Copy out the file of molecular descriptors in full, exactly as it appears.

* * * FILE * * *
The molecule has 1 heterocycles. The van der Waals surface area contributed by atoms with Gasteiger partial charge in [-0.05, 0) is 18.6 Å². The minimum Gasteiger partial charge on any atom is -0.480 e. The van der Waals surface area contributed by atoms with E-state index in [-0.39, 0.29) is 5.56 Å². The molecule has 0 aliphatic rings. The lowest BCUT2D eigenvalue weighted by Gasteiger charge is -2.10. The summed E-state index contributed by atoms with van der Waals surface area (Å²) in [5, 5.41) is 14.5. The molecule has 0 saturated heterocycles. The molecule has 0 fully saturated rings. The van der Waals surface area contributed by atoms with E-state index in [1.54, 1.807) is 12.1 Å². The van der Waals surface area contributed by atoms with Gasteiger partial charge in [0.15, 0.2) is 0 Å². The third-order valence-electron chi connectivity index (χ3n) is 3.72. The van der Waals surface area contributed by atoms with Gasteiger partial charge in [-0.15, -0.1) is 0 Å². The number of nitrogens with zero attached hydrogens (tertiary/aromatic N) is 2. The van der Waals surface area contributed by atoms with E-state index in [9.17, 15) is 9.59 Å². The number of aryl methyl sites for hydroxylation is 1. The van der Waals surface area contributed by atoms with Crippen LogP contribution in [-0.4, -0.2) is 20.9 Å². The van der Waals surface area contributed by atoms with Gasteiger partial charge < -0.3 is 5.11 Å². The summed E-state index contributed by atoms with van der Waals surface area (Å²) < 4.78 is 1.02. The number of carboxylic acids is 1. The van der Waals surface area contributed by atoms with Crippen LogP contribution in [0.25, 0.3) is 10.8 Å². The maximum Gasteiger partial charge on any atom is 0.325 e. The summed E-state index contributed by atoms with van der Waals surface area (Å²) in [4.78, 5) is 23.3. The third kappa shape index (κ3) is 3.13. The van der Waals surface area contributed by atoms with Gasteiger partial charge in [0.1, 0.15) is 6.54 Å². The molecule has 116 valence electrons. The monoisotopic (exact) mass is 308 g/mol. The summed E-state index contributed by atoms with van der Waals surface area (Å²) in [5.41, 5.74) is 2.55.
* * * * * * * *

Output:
The molecule has 1 heterocycles. The van der Waals surface area contributed by atoms with Gasteiger partial charge in [-0.05, 0) is 18.6 Å². The minimum Gasteiger partial charge on any atom is -0.480 e. The van der Waals surface area contributed by atoms with E-state index in [-0.39, 0.29) is 5.56 Å². The molecule has 0 aliphatic rings. The lowest BCUT2D eigenvalue weighted by Gasteiger charge is -2.10. The summed E-state index contributed by atoms with van der Waals surface area (Å²) in [5, 5.41) is 14.5. The molecule has 0 saturated heterocycles. The molecule has 0 fully saturated rings. The van der Waals surface area contributed by atoms with E-state index in [1.54, 1.807) is 12.1 Å². The van der Waals surface area contributed by atoms with Gasteiger partial charge in [0.15, 0.2) is 0 Å². The third-order valence-electron chi connectivity index (χ3n) is 3.72. The van der Waals surface area contributed by atoms with Gasteiger partial charge in [-0.15, -0.1) is 0 Å². The number of nitrogens with zero attached hydrogens (tertiary/aromatic N) is 2. The van der Waals surface area contributed by atoms with E-state index in [9.17, 15) is 9.59 Å². The number of aryl methyl sites for hydroxylation is 1. The van der Waals surface area contributed by atoms with Crippen LogP contribution in [-0.4, -0.2) is 20.9 Å². The van der Waals surface area contributed by atoms with Gasteiger partial charge < -0.3 is 5.11 Å². The summed E-state index contributed by atoms with van der Waals surface area (Å²) < 4.78 is 1.02. The number of carboxylic acids is 1. The van der Waals surface area contributed by atoms with Crippen LogP contribution in [0.25, 0.3) is 10.8 Å². The maximum Gasteiger partial charge on any atom is 0.325 e. The summed E-state index contributed by atoms with van der Waals surface area (Å²) in [4.78, 5) is 23.3. The third kappa shape index (κ3) is 3.13. The van der Waals surface area contributed by atoms with Gasteiger partial charge in [0.1, 0.15) is 6.54 Å². The molecule has 116 valence electrons. The monoisotopic (exact) mass is 308 g/mol. The summed E-state index contributed by atoms with van der Waals surface area (Å²) in [5.41, 5.74) is 2.55.